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Spaghetti hair with a side of mother’s guilt

I thought my youngest son (almost three) had outgrown wearing his food, but he proved me wrong. With tomato sauce saturating his hair and staining his grinning face a deep orange he announced that he was all done.

He couldn’t have read my mind more accurately if he had tried.

So I scolded Mr. All Done and gave him his milk before I excused him from the table. After all, a mother has to make sure her child eats three square meals a day no matter how much he likes to style his hair with it.

It doesn’t have to make sense. It’s just the way moms think. If I send my child from the table without his milk no matter how he’s behaved, his teeth may rot and fall out and his bones won’t grow and he’ll be stunted for life and this could lead to problems in relationships and he might be scarred forever.

So I gave him a cup of milk. He promptly put both hands in it, spilling it everywhere.

This is the thanks I get for looking out for his mental welfare. I save him from a life of emotional scarring and he has me rushing to sop up the milk before it ruins the rug.

So, I take him to the bathroom to wash him, whereupon he screams. Now, at no point during his ‘meal’ did he experience aversion to the layers of food he applied to his body, but somehow soap and water are like acid on his face and hands.

Now I have a dripping child running from one family member to the other milking the moment for all the sympathy he can get.

Just whose mental health SHOULD I be concerned about here? What about me? I carried this child for nine months and gave birth to him. I feed him all the good things he needs to grow and be smart and healthy, I keep him clean and mentally stimulated and now I’m the bad guy?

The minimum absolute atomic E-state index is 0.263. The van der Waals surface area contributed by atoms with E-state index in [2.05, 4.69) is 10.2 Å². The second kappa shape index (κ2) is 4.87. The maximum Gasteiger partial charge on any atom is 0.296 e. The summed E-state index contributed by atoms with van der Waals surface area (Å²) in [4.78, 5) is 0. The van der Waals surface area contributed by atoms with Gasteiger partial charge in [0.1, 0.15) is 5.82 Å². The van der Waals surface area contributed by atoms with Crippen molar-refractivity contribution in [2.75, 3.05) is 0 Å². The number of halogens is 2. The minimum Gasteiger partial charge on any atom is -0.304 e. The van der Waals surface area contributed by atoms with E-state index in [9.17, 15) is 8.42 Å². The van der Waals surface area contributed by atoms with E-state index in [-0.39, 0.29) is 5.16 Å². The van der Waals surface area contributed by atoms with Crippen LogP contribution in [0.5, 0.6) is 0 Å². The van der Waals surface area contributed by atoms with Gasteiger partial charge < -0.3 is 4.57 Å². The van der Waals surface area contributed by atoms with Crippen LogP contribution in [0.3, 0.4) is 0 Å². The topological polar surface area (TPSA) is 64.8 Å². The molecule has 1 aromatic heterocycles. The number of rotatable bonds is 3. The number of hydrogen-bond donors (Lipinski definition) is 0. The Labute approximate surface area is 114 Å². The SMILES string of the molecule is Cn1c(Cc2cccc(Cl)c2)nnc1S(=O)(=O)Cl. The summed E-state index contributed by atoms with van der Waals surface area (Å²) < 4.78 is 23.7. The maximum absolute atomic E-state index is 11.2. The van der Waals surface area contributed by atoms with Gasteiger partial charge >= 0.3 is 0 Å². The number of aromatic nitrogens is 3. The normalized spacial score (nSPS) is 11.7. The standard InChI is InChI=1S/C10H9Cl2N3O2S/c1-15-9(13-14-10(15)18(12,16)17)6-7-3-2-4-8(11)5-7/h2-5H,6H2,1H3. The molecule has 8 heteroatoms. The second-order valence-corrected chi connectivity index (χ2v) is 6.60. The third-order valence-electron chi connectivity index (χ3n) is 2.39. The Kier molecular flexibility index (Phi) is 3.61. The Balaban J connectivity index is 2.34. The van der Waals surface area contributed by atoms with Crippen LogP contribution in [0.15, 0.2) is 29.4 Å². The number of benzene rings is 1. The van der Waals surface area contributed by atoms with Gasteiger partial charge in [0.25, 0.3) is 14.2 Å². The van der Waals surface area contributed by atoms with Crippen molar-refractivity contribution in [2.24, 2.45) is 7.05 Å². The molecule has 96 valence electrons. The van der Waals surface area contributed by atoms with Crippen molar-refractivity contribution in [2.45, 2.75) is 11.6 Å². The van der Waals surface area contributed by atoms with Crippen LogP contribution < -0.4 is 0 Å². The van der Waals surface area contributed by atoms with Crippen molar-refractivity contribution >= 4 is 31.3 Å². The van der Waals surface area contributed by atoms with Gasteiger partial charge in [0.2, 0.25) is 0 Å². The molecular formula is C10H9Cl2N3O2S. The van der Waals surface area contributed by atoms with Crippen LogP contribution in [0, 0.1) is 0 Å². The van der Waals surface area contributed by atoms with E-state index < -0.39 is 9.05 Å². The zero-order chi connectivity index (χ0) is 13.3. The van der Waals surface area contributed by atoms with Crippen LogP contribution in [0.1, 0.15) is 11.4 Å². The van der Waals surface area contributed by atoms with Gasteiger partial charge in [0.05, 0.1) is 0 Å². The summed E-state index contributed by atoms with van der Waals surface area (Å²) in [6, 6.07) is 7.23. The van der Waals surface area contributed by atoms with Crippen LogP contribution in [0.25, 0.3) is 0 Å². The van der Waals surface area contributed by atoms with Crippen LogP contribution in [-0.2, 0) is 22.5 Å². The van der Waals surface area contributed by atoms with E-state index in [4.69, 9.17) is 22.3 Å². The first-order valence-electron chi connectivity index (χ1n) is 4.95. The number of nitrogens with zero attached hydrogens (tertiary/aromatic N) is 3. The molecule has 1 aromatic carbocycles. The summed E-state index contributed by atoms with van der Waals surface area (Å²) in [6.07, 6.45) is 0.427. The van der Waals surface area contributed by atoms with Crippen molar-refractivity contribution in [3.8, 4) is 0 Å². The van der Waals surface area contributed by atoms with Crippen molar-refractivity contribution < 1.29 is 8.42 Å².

So I consulted my stash of chocolate. If I had read the Mother’s Manual BEFORE I was ever pregnant, I might have decided that marriage and children were not for me. Why on earth would I volunteer for a vocation where I get little affirmation and validation from the little masters I serve?

Doctors, nurses and teachers get more thanks than I do.

By now, the little twerp is pacified and decides to approach me. I brace myself. What is he going to try to negotiate now? Uh-oh. He saw the chocolate.

“Momma, have chocolate please?”

“No. You made a mess of your lunch. No chocolate.” He runs off in tears and I am absolutely certain this will cost him $75 an hour when he’s a young adult. Well, good for him. I may as well make it worth his time. I’ll write some more columns about him and make sure I cover those delicate emotional stages of puberty with great detail.

Mother’s guilt. That which doesn’t kill us makes us eat chocolate.

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